For more ideas on affordable coastal living options, check out our Affordable Beach Town Rentals in Olón Ecuador video to see opportunities like the Casita in Las Nuñez, which rents for $350/month.

Health Insurance in Ecuador

Health insurance is required to apply for the Pensioner visa and for your cédula.  It is no longer required to enter the country on a tourist visa.

You will probably choose to purchase either private or public health insurance although some choose to have both. Public heath insurance costs  about $83/month/person. Private health insurance costs vary depending on the type of coverage, your age, pre-existing conditions, and whether or not you smoke. You can expect to pay anywhere from $60 to $150 per person.

Private Insurance in Ecuador

For private insurance, in addition to the monthly premium, you can expect a nominal $100 annual deductible and a $10 copay per visit for low deductible plans. You can also purchase a high deductible plan with gap insurance, which has the benefit of lower monthly premiums.

These plans cover you at 90% in-network and 80% out-of-network. Pre-existing conditions are covered after a two-year waiting period with private insurance plans.

Public IESS Insurance in Ecuador

After you obtain your temporary residency visa AND your cédula, you can enroll in the Public IESS health insurance plan for a similar monthly premium.

Under the IESS coverage, you’ll have no copay or deductible and everything is covered at 100%, including doctors visits, surgeries, hospital stays and medication.

However, you must go to doctors, hospitals, and pharmacies in the public IESS network. Pre-existing conditions are covered after a 3 month waiting period.

To learn more about this topic, check out our article, Ecuador Health Insurance: Private vs. Public IESS.

Grocery Costs in Ecuador

Cuenca Ecuador MercadoBudgeting $50/month/person for groceries is a reasonable amount in Ecuador, especially if you buy most of your fruits, vegetables and beans from the local mercados rather than the grocery stores.

Meat, dairy, eggs and processed foods are more expensive in Ecuador, so if you eat a plant-based diet or limit your consumption of those products, you’ll save a lot of money.

Transportation

Ecuador is well-connected with a reliable public transportation system. Each ride costs about 35 cents in Cuenca and 50 cents along the coast.

Cab rides in Cuenca typically cost between $2 and $3, while on the coast they cost $1.50 to $5 depending on how far you travel between towns.

Interprovincial buses will take you from city to city throughout the country for just a few dollars per trip.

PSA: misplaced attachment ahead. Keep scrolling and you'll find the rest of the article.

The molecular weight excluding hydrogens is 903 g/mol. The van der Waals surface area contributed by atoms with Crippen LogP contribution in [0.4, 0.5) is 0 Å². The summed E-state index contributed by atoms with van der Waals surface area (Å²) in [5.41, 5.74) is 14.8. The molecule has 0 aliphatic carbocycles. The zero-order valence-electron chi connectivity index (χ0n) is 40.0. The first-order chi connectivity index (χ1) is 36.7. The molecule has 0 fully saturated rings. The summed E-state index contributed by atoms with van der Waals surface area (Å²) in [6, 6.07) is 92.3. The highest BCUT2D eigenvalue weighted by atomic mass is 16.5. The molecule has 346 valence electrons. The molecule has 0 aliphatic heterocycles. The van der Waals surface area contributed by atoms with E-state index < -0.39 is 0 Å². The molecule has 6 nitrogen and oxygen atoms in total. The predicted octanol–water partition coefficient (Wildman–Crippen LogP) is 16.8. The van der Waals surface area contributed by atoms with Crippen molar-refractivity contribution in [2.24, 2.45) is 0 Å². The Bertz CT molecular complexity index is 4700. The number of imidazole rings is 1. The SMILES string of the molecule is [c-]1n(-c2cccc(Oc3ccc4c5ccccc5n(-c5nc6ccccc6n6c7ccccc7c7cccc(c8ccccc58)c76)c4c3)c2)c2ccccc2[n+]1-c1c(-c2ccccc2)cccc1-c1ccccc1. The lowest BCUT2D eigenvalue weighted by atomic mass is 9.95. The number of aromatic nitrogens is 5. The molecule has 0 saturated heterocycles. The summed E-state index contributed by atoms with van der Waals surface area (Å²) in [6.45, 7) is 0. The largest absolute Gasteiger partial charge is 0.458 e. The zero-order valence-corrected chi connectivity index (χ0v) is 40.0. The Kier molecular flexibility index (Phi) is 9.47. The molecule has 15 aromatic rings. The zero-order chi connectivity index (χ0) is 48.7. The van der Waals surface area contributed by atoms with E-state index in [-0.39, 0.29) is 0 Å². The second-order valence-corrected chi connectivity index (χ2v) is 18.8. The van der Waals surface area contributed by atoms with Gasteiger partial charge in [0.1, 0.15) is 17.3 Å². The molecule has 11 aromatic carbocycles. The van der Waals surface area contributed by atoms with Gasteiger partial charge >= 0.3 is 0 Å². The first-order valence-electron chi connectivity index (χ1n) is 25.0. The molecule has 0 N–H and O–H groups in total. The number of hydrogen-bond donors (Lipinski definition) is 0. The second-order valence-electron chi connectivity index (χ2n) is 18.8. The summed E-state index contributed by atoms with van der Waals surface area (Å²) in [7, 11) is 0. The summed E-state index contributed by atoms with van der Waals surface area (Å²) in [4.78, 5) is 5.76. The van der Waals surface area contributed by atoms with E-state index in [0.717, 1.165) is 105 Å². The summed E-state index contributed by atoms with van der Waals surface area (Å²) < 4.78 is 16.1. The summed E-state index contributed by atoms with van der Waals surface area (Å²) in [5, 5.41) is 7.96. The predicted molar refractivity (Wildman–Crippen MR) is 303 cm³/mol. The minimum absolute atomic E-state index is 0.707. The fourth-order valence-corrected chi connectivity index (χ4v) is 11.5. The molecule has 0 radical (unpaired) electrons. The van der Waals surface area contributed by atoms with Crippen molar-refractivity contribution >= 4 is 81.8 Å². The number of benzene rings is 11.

Realistically, you can get by on about $20 per month for transportation if you stay local and limit your cab rides.

Mobile Phone Service in Ecuador

Mobile Phone Service in EcuadorWhatsApp is included in most mobile phone plans in Ecuador, and it’s used by most people to stay in touch using the free public Wi-Fi that’s available throughout the country.

Many expats choose to get a monthly phone plan that includes data for about $20/month. You can also go the prepaid route and spend a few dollars a month on minutes that you use until you run out. Depending on how heavily you rely on your mobile phone, this option can save you a lot of money over the course of a year.

Potential Extras

Many rentals include utilities like water, internet or electricity.

In warmer areas in the coastal or Amazon regions, electricity isn’t typically included because air conditioning preferences lead to varying costs that are hard to predict. Depending on how cold you like it, and how efficient your place is, you’ll probably pay between $20-$100 per month in electricity charges.

Basic, residential internet service costs about $30/month with Netlife on the coast or PuntoNet in Cuenca, and faster speeds will cost more.

Some extra costs that you might incur are bottled water delivery, for about $20/month. However, plenty of people in Cuenca enjoy the tap water.

Propane costs vary widely, from $2-$3/month to $15 or more.

Incidental Expenses

Montanita Ecuador AlmuerzoDining Out

Though the best way to save money on food is by shopping at the mercados and cooking at home, there are affordable dining options that you can enjoy on a low budget.

Local-run restaurants that serve typical Ecuadorian fares like chicken, fish, soup, rice, plantains, and juice are very affordable. Almuerzos, which are sizeable lunch portions, normally run between $1.50 to $3 for a hearty, authentic meal.